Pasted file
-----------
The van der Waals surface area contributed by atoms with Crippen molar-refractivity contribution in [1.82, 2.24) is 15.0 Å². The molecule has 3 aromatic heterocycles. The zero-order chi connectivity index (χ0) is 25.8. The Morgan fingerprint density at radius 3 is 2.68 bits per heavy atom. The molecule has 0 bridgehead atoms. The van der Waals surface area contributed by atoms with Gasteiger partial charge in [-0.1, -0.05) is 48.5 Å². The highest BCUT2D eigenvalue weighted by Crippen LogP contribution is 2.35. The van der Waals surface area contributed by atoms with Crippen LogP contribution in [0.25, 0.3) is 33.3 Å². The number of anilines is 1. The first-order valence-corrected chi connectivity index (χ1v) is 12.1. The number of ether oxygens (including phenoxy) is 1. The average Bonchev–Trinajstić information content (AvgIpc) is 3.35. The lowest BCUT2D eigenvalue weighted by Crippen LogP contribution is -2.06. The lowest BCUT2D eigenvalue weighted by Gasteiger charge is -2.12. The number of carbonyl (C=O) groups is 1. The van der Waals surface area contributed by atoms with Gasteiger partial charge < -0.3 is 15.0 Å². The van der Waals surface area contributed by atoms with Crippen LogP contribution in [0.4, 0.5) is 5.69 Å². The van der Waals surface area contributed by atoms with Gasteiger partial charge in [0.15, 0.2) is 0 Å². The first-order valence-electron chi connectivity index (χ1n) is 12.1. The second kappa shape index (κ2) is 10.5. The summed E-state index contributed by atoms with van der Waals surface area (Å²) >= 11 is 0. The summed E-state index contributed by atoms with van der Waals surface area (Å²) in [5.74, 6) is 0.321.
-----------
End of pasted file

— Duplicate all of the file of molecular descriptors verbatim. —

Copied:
The van der Waals surface area contributed by atoms with Crippen molar-refractivity contribution in [1.82, 2.24) is 15.0 Å². The molecule has 3 aromatic heterocycles. The zero-order chi connectivity index (χ0) is 25.8. The Morgan fingerprint density at radius 3 is 2.68 bits per heavy atom. The molecule has 0 bridgehead atoms. The van der Waals surface area contributed by atoms with Gasteiger partial charge in [-0.1, -0.05) is 48.5 Å². The highest BCUT2D eigenvalue weighted by Crippen LogP contribution is 2.35. The van der Waals surface area contributed by atoms with Crippen LogP contribution in [0.25, 0.3) is 33.3 Å². The number of anilines is 1. The first-order valence-corrected chi connectivity index (χ1v) is 12.1. The number of ether oxygens (including phenoxy) is 1. The average Bonchev–Trinajstić information content (AvgIpc) is 3.35. The lowest BCUT2D eigenvalue weighted by Crippen LogP contribution is -2.06. The lowest BCUT2D eigenvalue weighted by Gasteiger charge is -2.12. The number of carbonyl (C=O) groups is 1. The van der Waals surface area contributed by atoms with Gasteiger partial charge < -0.3 is 15.0 Å². The van der Waals surface area contributed by atoms with Crippen LogP contribution in [0.4, 0.5) is 5.69 Å². The van der Waals surface area contributed by atoms with Gasteiger partial charge in [0.15, 0.2) is 0 Å². The first-order valence-electron chi connectivity index (χ1n) is 12.1. The second kappa shape index (κ2) is 10.5. The summed E-state index contributed by atoms with van der Waals surface area (Å²) >= 11 is 0. The summed E-state index contributed by atoms with van der Waals surface area (Å²) in [5.74, 6) is 0.321.